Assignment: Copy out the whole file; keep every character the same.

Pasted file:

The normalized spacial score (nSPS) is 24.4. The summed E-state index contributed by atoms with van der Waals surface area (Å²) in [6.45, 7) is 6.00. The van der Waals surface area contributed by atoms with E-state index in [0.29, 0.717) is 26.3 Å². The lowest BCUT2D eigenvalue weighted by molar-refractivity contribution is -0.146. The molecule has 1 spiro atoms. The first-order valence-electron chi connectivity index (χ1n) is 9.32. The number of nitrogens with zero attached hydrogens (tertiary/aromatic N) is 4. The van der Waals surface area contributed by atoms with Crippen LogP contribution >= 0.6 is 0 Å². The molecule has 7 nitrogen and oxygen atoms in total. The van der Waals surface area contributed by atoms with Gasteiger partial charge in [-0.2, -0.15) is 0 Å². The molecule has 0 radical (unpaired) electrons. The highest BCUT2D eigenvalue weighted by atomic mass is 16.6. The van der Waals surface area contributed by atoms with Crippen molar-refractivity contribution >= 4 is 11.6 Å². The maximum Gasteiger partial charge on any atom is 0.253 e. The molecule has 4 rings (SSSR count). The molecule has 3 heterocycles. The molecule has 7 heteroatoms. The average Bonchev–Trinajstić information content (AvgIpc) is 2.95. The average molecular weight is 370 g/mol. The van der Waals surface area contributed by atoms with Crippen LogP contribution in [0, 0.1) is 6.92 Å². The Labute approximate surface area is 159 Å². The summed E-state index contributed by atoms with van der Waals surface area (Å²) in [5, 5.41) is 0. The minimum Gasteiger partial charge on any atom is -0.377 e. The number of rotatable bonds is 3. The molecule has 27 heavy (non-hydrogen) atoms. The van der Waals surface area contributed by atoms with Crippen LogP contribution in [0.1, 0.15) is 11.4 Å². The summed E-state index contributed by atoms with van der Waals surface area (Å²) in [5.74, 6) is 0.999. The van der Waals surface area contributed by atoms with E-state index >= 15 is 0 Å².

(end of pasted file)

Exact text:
The normalized spacial score (nSPS) is 24.4. The summed E-state index contributed by atoms with van der Waals surface area (Å²) in [6.45, 7) is 6.00. The van der Waals surface area contributed by atoms with E-state index in [0.29, 0.717) is 26.3 Å². The lowest BCUT2D eigenvalue weighted by molar-refractivity contribution is -0.146. The molecule has 1 spiro atoms. The first-order valence-electron chi connectivity index (χ1n) is 9.32. The number of nitrogens with zero attached hydrogens (tertiary/aromatic N) is 4. The van der Waals surface area contributed by atoms with Crippen LogP contribution >= 0.6 is 0 Å². The molecule has 7 nitrogen and oxygen atoms in total. The van der Waals surface area contributed by atoms with Gasteiger partial charge in [-0.2, -0.15) is 0 Å². The molecule has 0 radical (unpaired) electrons. The highest BCUT2D eigenvalue weighted by atomic mass is 16.6. The van der Waals surface area contributed by atoms with Crippen molar-refractivity contribution >= 4 is 11.6 Å². The maximum Gasteiger partial charge on any atom is 0.253 e. The molecule has 4 rings (SSSR count). The molecule has 3 heterocycles. The molecule has 7 heteroatoms. The average Bonchev–Trinajstić information content (AvgIpc) is 2.95. The average molecular weight is 370 g/mol. The van der Waals surface area contributed by atoms with Crippen LogP contribution in [0, 0.1) is 6.92 Å². The Labute approximate surface area is 159 Å². The summed E-state index contributed by atoms with van der Waals surface area (Å²) in [5, 5.41) is 0. The minimum Gasteiger partial charge on any atom is -0.377 e. The number of rotatable bonds is 3. The molecule has 27 heavy (non-hydrogen) atoms. The van der Waals surface area contributed by atoms with Crippen LogP contribution in [0.1, 0.15) is 11.4 Å². The summed E-state index contributed by atoms with van der Waals surface area (Å²) in [5.74, 6) is 0.999. The van der Waals surface area contributed by atoms with E-state index >= 15 is 0 Å².